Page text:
On the other hand, if we tried to create a huge snail, we would inevitably fail. The trick is to create the platform that allows the snail to evolve naturally. Let’s focus on building jungles, not snails.
When I lived in Ecuador, I climbed many of the highest peaks in the Andes. I carried an ice axe with a carbon steel blade and a shaft made of laminated bamboo. Why bamboo? Because it was very light and very, very strong. Little did I know, I was also using one of the most sustainable products in the world.
Who uses bamboo today? Dell Computer now creates packaging out of bamboo fibers rather than cardboard. Why? Partially because it’s very light and very strong. But mainly because it’s one of the fastest growing, least resource intensive fibers in the world. As with my ice axe, it’s highly sustainable.
Dell’s packaging is a small example of a wave of innovation that’s sweeping the manufacturing world. Companies realize that sustainability is increasingly important to their own survivability. It can also be an important competitive advantage within significant customer segments. Innovating for sustainability can deliver three significant benefits. First, it can reduce costs. Second, it can lead a company into new market segments. Third, those market segments are often willing to pay a premium for sustainable goods, which can mean higher margins.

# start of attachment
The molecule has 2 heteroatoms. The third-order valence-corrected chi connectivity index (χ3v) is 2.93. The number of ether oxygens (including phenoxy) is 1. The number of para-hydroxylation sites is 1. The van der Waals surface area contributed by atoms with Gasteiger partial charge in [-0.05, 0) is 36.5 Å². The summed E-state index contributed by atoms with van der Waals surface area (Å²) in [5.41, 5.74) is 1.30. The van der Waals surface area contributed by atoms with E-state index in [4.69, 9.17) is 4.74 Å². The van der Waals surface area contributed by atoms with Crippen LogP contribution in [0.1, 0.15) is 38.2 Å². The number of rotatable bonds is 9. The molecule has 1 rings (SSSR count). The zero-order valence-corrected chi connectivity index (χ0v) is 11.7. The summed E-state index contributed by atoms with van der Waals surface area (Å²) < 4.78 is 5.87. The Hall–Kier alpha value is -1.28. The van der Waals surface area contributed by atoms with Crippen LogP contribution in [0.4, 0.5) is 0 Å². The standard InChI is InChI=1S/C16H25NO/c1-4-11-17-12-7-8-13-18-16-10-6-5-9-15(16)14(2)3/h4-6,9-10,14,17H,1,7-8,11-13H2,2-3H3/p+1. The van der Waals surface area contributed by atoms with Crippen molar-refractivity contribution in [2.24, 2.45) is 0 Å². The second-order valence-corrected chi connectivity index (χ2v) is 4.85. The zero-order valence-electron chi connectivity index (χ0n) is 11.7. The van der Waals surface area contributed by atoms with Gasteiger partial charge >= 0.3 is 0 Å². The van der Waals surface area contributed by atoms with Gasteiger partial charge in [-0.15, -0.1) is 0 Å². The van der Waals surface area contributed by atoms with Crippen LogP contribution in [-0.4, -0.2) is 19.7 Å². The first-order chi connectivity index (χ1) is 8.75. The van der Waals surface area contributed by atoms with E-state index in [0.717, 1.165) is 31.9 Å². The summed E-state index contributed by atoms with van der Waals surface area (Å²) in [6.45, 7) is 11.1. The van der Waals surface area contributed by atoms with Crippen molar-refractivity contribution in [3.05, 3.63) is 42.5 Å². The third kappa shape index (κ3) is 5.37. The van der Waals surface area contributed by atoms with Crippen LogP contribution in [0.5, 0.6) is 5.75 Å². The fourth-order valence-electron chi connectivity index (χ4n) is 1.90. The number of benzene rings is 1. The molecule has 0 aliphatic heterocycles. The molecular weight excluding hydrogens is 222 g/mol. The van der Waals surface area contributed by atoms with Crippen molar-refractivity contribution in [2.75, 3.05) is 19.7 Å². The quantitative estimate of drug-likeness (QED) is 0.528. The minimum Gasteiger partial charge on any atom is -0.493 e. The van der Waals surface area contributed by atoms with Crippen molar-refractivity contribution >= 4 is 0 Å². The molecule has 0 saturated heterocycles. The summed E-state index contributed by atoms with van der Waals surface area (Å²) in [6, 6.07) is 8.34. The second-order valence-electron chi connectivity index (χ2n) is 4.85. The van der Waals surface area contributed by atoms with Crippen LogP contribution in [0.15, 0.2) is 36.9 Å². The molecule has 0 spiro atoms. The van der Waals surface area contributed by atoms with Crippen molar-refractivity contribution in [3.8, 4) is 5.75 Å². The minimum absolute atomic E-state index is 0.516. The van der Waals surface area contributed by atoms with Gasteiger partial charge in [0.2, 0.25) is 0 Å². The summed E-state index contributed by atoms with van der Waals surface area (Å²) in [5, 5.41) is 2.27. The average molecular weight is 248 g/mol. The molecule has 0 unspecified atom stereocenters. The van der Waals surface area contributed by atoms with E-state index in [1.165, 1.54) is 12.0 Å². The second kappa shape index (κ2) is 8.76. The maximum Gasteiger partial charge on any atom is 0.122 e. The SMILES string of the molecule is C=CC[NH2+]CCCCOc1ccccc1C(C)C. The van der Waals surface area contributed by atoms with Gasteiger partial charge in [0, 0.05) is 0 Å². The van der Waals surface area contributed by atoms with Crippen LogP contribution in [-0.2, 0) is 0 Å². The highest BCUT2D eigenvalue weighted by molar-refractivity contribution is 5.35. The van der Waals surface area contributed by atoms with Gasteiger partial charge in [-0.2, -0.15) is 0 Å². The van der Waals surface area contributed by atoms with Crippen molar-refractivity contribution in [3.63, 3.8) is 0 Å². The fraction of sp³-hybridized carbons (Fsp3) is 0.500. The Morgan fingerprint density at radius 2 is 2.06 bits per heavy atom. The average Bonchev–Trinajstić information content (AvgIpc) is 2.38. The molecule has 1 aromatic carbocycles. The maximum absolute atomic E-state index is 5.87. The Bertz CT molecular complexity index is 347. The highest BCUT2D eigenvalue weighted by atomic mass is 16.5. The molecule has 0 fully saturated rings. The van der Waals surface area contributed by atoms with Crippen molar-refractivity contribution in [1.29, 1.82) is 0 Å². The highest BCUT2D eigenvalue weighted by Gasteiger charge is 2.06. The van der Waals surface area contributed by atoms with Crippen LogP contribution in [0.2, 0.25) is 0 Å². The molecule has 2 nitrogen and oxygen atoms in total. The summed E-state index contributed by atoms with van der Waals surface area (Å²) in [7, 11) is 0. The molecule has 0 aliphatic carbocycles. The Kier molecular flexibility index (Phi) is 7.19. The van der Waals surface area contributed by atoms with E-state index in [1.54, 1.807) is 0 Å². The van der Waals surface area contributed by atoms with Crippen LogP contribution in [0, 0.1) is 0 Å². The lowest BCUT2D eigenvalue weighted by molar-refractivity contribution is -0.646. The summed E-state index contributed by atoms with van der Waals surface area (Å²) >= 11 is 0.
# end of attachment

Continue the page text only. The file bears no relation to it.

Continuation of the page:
According to a joint MIT and Boston Consulting Group study, interest in sustainability is growing partially because profits are growing. MIT/BCG have published the study yearly since 2010, when they first identified Sustainability Embracers “who firmly believe that sustainability is necessary to be competitive.” In 2010, 23% of the Embracers were already reporting profits from their sustainability innovations. By 2012, that number had risen to 37%.